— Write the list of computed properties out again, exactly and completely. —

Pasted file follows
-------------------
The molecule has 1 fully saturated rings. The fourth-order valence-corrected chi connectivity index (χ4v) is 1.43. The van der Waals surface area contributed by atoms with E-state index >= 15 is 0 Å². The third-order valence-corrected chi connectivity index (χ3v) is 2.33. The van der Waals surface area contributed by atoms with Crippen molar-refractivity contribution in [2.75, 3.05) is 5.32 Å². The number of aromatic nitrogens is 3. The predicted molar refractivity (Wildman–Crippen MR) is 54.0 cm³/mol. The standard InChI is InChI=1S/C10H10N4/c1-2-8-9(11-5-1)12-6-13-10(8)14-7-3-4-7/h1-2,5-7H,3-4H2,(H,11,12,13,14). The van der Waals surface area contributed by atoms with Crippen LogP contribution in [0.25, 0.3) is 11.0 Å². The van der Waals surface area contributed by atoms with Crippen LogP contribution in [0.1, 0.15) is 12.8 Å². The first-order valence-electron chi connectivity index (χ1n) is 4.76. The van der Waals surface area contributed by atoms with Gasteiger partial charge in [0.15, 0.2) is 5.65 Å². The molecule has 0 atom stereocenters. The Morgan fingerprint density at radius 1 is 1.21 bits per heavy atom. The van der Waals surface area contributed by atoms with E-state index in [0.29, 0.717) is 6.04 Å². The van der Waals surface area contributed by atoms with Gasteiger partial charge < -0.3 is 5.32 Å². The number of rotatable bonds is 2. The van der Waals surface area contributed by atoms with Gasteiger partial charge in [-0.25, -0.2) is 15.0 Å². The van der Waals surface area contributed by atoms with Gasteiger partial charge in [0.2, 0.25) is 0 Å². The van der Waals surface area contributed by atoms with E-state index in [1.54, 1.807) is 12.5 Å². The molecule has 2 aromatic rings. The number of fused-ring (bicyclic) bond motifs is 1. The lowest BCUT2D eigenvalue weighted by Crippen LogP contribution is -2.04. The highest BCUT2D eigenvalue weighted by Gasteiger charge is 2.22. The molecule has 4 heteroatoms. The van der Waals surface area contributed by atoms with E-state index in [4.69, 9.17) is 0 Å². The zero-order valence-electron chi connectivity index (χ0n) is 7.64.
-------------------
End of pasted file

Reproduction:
The molecule has 1 fully saturated rings. The fourth-order valence-corrected chi connectivity index (χ4v) is 1.43. The van der Waals surface area contributed by atoms with E-state index >= 15 is 0 Å². The third-order valence-corrected chi connectivity index (χ3v) is 2.33. The van der Waals surface area contributed by atoms with Crippen molar-refractivity contribution in [2.75, 3.05) is 5.32 Å². The number of aromatic nitrogens is 3. The predicted molar refractivity (Wildman–Crippen MR) is 54.0 cm³/mol. The standard InChI is InChI=1S/C10H10N4/c1-2-8-9(11-5-1)12-6-13-10(8)14-7-3-4-7/h1-2,5-7H,3-4H2,(H,11,12,13,14). The van der Waals surface area contributed by atoms with Crippen LogP contribution in [0.25, 0.3) is 11.0 Å². The van der Waals surface area contributed by atoms with Crippen LogP contribution in [0.1, 0.15) is 12.8 Å². The first-order valence-electron chi connectivity index (χ1n) is 4.76. The van der Waals surface area contributed by atoms with Gasteiger partial charge in [0.15, 0.2) is 5.65 Å². The molecule has 0 atom stereocenters. The Morgan fingerprint density at radius 1 is 1.21 bits per heavy atom. The van der Waals surface area contributed by atoms with E-state index in [0.29, 0.717) is 6.04 Å². The van der Waals surface area contributed by atoms with Gasteiger partial charge < -0.3 is 5.32 Å². The number of rotatable bonds is 2. The van der Waals surface area contributed by atoms with Gasteiger partial charge in [-0.25, -0.2) is 15.0 Å². The van der Waals surface area contributed by atoms with Gasteiger partial charge in [0.2, 0.25) is 0 Å². The van der Waals surface area contributed by atoms with E-state index in [1.54, 1.807) is 12.5 Å². The molecule has 2 aromatic rings. The number of fused-ring (bicyclic) bond motifs is 1. The lowest BCUT2D eigenvalue weighted by Crippen LogP contribution is -2.04. The highest BCUT2D eigenvalue weighted by Gasteiger charge is 2.22. The molecule has 4 heteroatoms. The van der Waals surface area contributed by atoms with E-state index in [4.69, 9.17) is 0 Å². The zero-order valence-electron chi connectivity index (χ0n) is 7.64.